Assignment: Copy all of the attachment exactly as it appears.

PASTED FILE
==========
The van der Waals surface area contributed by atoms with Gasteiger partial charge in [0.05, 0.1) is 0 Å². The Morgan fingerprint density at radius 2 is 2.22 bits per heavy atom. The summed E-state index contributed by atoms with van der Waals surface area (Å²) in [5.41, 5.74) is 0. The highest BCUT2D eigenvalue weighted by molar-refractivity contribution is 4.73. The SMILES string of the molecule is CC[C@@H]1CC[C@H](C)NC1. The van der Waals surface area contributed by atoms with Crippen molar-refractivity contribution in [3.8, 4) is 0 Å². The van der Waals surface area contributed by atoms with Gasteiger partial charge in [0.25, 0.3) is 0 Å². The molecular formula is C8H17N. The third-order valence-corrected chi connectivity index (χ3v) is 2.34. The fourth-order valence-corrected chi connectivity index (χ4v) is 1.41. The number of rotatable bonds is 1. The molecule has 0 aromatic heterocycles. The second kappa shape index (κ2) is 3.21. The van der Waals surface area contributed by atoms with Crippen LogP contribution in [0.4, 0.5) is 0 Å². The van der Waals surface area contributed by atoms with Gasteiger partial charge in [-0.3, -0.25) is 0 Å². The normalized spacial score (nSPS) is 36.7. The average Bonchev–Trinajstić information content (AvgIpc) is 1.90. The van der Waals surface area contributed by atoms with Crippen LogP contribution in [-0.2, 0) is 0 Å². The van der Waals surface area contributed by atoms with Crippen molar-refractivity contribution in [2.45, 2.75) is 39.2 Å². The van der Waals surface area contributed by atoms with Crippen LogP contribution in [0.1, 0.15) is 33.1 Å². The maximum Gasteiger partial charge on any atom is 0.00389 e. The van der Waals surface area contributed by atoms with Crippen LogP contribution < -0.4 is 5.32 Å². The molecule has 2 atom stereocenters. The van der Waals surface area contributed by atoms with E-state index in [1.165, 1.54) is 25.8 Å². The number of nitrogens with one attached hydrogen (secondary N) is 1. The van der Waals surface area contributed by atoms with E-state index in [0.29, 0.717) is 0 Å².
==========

The van der Waals surface area contributed by atoms with Gasteiger partial charge in [0.05, 0.1) is 0 Å². The Morgan fingerprint density at radius 2 is 2.22 bits per heavy atom. The summed E-state index contributed by atoms with van der Waals surface area (Å²) in [5.41, 5.74) is 0. The highest BCUT2D eigenvalue weighted by molar-refractivity contribution is 4.73. The SMILES string of the molecule is CC[C@@H]1CC[C@H](C)NC1. The van der Waals surface area contributed by atoms with Crippen molar-refractivity contribution in [3.8, 4) is 0 Å². The van der Waals surface area contributed by atoms with Gasteiger partial charge in [0.25, 0.3) is 0 Å². The molecular formula is C8H17N. The third-order valence-corrected chi connectivity index (χ3v) is 2.34. The fourth-order valence-corrected chi connectivity index (χ4v) is 1.41. The number of rotatable bonds is 1. The molecule has 0 aromatic heterocycles. The second kappa shape index (κ2) is 3.21. The van der Waals surface area contributed by atoms with Crippen LogP contribution in [0.4, 0.5) is 0 Å². The van der Waals surface area contributed by atoms with Gasteiger partial charge in [-0.3, -0.25) is 0 Å². The normalized spacial score (nSPS) is 36.7. The average Bonchev–Trinajstić information content (AvgIpc) is 1.90. The van der Waals surface area contributed by atoms with Crippen LogP contribution in [-0.2, 0) is 0 Å². The van der Waals surface area contributed by atoms with Crippen molar-refractivity contribution in [2.45, 2.75) is 39.2 Å². The van der Waals surface area contributed by atoms with Crippen LogP contribution in [0.1, 0.15) is 33.1 Å². The maximum Gasteiger partial charge on any atom is 0.00389 e. The van der Waals surface area contributed by atoms with Crippen LogP contribution < -0.4 is 5.32 Å². The molecule has 2 atom stereocenters. The van der Waals surface area contributed by atoms with E-state index in [1.165, 1.54) is 25.8 Å². The number of nitrogens with one attached hydrogen (secondary N) is 1. The van der Waals surface area contributed by atoms with E-state index in [0.29, 0.717) is 0 Å².